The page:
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More Than 100 Police Chiefs And Prosecutors Unite To Cut Prison Population
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More Than 100 Police Chiefs And Prosecutors Unite To Cut Prison Population

More Than 100 Police Chiefs And Prosecutors Unite To Cut Prison Population

More Than 100 Police Chiefs And Prosecutors Unite To Cut Prison Population
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  • <iframe src="https://www.npr.org/player/embed/450302932/450464652" width="100%" height="290" frameborder="0" scrolling="no" title="NPR embedded audio player">
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"Our officers are losing all day long on arrest reports and at lockups dropping off prisoners," said Ronal Serpas, co-chair of the new group, Law Enforcement Leaders to Reduce Crime and Incarceration. i

"Our officers are losing all day long on arrest reports and at lockups dropping off prisoners," said Ronal Serpas, co-chair of the new group, Law Enforcement Leaders to Reduce Crime and Incarceration. Sean Gardner/Getty Images hide caption

toggle caption Sean Gardner/Getty Images
"Our officers are losing all day long on arrest reports and at lockups dropping off prisoners," said Ronal Serpas, co-chair of the new group, Law Enforcement Leaders to Reduce Crime and Incarceration.

"Our officers are losing all day long on arrest reports and at lockups dropping off prisoners," said Ronal Serpas, co-chair of the new group, Law Enforcement Leaders to Reduce Crime and Incarceration.

Sean Gardner/Getty Images

More than a hundred of the nation's top police chiefs and prosecutors are joining forces today to launch a new effort to cut the number of people in prison. The new coalition of 120 heavyweights, called Law Enforcement Leaders to Reduce Crime and Incarceration, is based on one big idea: Putting too many people behind bars doesn't keep the public safe.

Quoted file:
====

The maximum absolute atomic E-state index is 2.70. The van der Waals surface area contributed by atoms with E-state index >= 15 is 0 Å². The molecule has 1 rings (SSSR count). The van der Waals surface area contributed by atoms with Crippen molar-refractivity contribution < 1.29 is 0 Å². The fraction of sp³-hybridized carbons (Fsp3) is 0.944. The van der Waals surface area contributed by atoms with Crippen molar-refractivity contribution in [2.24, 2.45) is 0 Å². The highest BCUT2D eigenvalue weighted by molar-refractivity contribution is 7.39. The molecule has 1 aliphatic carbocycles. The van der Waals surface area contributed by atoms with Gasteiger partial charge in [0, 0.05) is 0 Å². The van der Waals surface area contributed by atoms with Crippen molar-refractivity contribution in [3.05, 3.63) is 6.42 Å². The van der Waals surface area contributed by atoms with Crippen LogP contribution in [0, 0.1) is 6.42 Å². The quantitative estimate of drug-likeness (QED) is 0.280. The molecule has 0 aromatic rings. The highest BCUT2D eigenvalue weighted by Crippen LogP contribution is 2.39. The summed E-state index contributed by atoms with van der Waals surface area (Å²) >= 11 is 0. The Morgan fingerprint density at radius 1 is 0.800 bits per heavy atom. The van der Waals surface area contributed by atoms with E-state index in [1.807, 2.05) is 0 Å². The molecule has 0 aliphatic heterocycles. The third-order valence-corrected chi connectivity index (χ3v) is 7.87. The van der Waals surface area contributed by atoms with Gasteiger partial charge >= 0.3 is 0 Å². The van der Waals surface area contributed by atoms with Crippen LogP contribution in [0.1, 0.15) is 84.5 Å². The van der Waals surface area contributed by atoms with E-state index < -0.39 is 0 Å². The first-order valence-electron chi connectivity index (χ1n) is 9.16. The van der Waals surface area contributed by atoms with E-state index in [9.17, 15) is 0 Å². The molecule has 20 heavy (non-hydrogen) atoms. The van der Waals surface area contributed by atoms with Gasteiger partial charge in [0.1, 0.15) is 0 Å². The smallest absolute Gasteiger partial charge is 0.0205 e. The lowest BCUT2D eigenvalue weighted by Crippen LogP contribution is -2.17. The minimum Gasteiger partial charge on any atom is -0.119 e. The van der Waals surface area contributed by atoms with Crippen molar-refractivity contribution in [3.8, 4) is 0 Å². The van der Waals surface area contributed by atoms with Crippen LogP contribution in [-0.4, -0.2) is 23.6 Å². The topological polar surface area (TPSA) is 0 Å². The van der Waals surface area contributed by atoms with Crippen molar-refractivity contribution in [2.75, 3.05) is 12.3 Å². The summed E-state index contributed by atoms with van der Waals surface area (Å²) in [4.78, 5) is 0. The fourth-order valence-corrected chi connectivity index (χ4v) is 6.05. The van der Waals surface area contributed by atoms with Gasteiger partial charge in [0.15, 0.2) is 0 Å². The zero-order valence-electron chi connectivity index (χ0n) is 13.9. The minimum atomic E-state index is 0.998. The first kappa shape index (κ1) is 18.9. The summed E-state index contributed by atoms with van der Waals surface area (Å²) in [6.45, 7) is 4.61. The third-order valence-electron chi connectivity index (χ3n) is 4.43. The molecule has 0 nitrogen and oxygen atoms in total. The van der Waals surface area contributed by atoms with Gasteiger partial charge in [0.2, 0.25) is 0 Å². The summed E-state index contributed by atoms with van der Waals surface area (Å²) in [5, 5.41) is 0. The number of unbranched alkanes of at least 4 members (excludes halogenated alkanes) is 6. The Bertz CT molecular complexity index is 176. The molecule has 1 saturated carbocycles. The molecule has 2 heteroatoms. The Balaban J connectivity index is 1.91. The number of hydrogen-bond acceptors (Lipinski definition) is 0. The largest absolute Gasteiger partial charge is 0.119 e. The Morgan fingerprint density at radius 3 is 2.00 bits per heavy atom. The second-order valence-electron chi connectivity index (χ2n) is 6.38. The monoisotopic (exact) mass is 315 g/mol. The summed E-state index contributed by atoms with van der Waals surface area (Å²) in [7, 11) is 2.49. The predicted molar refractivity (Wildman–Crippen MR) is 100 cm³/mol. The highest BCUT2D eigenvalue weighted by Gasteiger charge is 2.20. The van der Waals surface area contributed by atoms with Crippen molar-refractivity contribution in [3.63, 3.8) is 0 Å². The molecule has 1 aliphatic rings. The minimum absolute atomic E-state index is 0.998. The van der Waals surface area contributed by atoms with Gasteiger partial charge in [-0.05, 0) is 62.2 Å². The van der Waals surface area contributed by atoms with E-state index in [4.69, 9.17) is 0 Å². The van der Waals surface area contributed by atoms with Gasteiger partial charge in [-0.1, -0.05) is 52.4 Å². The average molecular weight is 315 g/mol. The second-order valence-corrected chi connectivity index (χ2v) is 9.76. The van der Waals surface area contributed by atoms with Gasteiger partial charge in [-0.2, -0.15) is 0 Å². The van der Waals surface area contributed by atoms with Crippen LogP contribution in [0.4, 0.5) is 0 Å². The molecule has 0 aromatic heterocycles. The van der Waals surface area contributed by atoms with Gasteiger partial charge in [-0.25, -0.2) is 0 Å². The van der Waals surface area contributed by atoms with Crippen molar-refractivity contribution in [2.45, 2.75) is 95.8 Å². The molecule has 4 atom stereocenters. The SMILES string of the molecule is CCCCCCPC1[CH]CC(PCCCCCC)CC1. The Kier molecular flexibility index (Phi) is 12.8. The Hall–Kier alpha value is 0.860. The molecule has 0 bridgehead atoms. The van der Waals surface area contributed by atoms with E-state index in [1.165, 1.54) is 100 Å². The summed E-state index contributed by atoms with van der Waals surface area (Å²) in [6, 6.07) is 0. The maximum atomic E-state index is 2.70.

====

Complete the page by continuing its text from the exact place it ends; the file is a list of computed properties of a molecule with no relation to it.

"Our experience has been, and in some ways it's counterintuitive, that you really can reduce crime and incarceration at the same time," said Ronal Serpas, co-chair of the group.

Serpas spent about 35 years in law enforcement, in jobs that took him from New Orleans to Washington state to Nashville. He told NPR he's come to believe that the justice system should conserve resources to handle the most serious and violent offenders. In too many cases, Serpas said, that doesn't happen now.

"Our officers are losing all day long on arrest reports and at lockups dropping off prisoners — it's for low-level offenders who pose no threat to the community, are posing very little to no threat for recidivism, and overwhelmingly are just folks who have mental health or drug addiction problems that there's no place else for them to go," he said.

Serpas said he and other members of the group will be speaking out and trying to change state and federal laws. Their goals include cutting tough mandatory minimum prison terms, opening up more alternatives to incarceration like mental health and sobriety centers, and fostering better relationships with communities of color.

Experts in criminal justice policy said the new group marks a big turnaround from the lock 'em up practices of 20 years ago.

"We have been seeing now an incredible shift in the politics of crime and punishment," said Inimai Chettiar, who directs the justice program at the Brennan Center for Justice.

Chettiar said over the past few years, police and presidential candidates from both political parties have embraced calls for change. Members of the new group are getting support from the White House, too. They're scheduled to meet there to discuss their ideas Thursday.

The new group arrives at a time when federal lawmakers are considering a slate of proposals to overhaul the justice system. This week, the Senate Judiciary Committee will meet to mark up a bill that would give judges more discretion to punish nonviolent drug offenders and offer inmates who pose little risks a way to leave prison early if they attend classes and other programs. Leaders of the House Judiciary Committee have proposed companion legislation.

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